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New species of mushrooms could be sprouting in backyards after recent wet weather has seen fungi popping up around south-east Queensland gardens, unveiling the fungal kingdom underground.
But residents are urged not to touch the mushrooms or eat them, with experts needing to determine whether they are safe or toxic, and many types are still unknown.
Ecologist and environmental photographer Allison Pouliot told Rebecca Levingston on ABC Radio Brisbane that fungi could grow in soil or leaf litter, living wood or old logs, and from other fungi.
Unseen 'fairy' fungal kingdom
Queensland Mycological Society president Wayne Boatwright said the fungal kingdom was largely unseen, with the mycelial network out of sight and mind until rain occurred.
Mushrooms usually sprout in hot, wet conditions, and the mushrooms are just the tip of the iceberg of the fungal kingdom lying beneath, said University of Queensland's Anthony Young.
"The fungus that grows mushrooms is always present in soil," he said.
Often it is interconnected with multiple types of plants and trees.
"You will see fairy rings, where you've got one big underground fungal mass and all fruiting bodies will come up as a ring from there."
Dr Pouliot said it was going to be an "amazing season" for fungi.
"You've had fantastic rains up there and the fungi are popping up out of control," she said.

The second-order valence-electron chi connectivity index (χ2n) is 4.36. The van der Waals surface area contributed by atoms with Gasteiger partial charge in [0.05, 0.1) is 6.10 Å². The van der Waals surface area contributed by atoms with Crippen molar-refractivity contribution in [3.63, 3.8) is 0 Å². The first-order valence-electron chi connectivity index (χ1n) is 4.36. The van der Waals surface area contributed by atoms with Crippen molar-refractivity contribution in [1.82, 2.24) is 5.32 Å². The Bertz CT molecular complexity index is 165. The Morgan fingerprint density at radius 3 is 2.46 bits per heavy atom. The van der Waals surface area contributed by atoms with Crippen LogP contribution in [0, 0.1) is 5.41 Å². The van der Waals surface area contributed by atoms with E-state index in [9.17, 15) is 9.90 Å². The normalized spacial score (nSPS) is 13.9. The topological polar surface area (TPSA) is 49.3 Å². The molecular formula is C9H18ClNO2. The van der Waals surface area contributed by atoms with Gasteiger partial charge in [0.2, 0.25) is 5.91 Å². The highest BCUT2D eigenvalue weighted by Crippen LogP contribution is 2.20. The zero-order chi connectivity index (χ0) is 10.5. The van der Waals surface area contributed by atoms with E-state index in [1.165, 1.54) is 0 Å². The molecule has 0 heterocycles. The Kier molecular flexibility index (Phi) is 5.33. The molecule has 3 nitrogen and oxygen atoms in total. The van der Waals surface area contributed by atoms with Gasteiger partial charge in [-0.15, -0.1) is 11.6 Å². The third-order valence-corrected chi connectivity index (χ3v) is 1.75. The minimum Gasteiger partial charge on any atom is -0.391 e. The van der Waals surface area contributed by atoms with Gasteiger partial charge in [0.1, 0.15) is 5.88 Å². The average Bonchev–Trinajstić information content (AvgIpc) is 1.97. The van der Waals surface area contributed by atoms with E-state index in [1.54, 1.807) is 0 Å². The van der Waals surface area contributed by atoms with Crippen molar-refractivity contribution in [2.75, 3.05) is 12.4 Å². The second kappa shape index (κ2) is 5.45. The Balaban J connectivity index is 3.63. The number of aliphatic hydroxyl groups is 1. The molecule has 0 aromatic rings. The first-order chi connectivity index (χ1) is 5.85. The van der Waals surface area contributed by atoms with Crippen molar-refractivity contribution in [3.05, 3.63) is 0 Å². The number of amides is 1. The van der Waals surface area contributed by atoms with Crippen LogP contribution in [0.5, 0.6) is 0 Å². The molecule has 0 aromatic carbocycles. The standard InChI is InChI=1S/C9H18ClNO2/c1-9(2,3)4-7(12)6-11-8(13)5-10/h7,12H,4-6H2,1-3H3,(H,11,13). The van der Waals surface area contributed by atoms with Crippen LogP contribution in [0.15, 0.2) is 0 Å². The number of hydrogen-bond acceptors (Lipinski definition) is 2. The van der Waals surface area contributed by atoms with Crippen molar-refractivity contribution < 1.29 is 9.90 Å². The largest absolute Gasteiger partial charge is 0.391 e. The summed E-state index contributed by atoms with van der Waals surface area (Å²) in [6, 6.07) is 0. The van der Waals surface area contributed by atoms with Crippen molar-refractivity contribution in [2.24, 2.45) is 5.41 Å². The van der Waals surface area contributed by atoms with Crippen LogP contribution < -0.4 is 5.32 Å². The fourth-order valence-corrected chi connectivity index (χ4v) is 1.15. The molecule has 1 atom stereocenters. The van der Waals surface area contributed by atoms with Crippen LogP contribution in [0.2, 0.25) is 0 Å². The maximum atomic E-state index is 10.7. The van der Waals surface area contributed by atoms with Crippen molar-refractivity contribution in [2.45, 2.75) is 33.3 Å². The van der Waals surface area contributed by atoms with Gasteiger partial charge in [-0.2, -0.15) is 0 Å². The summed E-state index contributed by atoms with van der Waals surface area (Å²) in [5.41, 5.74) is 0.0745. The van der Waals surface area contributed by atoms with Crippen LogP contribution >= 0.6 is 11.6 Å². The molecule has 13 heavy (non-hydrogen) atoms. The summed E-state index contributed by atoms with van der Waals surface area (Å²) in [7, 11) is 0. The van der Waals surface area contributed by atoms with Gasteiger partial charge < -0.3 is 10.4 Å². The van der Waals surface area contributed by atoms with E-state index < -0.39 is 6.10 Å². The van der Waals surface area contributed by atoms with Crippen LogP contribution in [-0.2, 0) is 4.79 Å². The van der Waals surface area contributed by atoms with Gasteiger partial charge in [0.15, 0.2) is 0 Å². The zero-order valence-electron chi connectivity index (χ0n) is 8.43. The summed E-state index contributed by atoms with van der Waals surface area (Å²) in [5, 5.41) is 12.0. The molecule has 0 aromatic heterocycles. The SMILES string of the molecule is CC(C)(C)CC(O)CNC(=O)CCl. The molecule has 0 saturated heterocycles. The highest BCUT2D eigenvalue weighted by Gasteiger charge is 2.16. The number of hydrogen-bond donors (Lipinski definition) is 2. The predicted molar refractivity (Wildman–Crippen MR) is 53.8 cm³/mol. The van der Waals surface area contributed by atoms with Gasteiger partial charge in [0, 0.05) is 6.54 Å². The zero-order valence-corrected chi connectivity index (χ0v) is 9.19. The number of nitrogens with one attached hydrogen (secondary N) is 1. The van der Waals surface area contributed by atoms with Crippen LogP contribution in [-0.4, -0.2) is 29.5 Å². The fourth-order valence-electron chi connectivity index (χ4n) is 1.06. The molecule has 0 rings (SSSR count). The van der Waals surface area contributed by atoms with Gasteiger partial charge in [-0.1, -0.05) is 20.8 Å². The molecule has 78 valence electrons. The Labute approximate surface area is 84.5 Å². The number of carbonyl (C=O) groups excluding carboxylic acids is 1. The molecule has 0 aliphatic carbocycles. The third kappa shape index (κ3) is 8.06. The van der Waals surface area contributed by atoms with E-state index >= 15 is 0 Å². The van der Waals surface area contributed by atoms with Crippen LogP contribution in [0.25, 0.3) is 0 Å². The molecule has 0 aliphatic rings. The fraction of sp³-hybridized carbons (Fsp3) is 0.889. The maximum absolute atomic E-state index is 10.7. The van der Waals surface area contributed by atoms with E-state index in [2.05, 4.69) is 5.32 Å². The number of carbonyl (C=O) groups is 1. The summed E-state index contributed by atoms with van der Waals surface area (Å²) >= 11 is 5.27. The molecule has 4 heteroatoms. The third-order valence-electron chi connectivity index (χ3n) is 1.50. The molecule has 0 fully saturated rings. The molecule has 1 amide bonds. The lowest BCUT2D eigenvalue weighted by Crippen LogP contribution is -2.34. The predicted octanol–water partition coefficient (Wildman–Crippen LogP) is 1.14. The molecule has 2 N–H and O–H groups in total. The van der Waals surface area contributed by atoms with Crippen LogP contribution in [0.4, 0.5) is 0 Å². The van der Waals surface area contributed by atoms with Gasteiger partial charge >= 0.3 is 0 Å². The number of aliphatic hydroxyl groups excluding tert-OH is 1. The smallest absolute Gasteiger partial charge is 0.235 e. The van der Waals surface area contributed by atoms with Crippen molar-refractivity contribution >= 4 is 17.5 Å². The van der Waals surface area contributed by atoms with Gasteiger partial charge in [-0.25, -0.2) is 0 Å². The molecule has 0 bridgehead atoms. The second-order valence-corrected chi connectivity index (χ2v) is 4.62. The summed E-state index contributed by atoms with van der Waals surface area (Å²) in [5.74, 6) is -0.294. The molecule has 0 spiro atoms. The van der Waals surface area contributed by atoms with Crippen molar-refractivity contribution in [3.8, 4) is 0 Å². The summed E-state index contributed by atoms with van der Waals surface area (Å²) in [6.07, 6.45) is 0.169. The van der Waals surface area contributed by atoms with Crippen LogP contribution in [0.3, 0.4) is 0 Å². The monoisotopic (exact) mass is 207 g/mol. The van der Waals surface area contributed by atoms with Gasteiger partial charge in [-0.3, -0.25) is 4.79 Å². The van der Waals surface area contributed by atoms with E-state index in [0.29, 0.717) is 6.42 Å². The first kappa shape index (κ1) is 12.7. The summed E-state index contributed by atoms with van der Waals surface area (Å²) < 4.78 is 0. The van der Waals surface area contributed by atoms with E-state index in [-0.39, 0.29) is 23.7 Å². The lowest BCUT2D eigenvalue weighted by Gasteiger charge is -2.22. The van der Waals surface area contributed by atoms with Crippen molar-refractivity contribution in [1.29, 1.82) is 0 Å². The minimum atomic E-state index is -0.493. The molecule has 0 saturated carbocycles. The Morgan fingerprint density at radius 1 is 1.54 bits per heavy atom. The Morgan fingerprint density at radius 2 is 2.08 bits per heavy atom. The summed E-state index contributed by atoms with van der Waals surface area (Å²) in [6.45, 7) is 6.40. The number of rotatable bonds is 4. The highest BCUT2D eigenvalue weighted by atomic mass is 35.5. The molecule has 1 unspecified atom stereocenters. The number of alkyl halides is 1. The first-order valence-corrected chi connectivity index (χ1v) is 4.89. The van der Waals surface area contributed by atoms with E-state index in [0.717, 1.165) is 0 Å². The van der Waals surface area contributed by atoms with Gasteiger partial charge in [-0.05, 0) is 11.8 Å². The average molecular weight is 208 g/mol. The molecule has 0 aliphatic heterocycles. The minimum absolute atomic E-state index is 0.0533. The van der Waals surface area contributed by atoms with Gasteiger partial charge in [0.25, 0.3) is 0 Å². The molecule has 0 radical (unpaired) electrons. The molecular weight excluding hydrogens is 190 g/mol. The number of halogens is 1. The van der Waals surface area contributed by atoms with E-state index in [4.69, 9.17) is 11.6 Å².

"The amazing thing is we don't know what most of them are called.
"We're trying to learn as much as we can about our amazing mycota — meaning our fungi."
Without touching wild mushrooms, Mr Boatwright encouraged anyone who noticed fungi that had popped up to photograph them and post them in mycological Facebook groups, where experts could help identify them.
"Quite often we find new or interesting species in people's backyard … it will assist us in documenting true biodiversity," he said.
Fragrance from rotting fish to aniseed
Dr Pouliot said there was not a quick or easy way to identify types of fungi but their odours were one of the "huge" clues.
"Fungi have the most incredible array of different scents and odours," she said.
"Some smell like rotting fish and some smell like aniseed and some smell like hot car engine.
"We work by a process of elimination … you can work out what it is by what it doesn't smell like."
When are wild mushrooms safe to eat?
Dr Pouliot said even mushrooms that looked like safe species could be harmful "doppelganger" species which looked like supermarket varieties.
"Often they look good enough, they smell good enough — and you can already see them on the toast — except it's a deadly one or it's a toxic one," she said.
Dr Young said mushrooms were an integral part of the Australian landscape so it was best just to leave them alone.
He concurred with Dr Pouliot and said mushrooms should not be eaten without expert confirmation that they were not harmful.
"If you don't know what a mushroom is, certainly don't eat it," Dr Young said.
"If you think you know what a mushroom is, probably still don't eat it."
Mr Boatwright said the appearance of mushrooms was a good sign as it indicated good soil health and fungi performed very important roles.
"Enjoy looking at them, photographing them — don't eat them, definitely don't eat them," he said.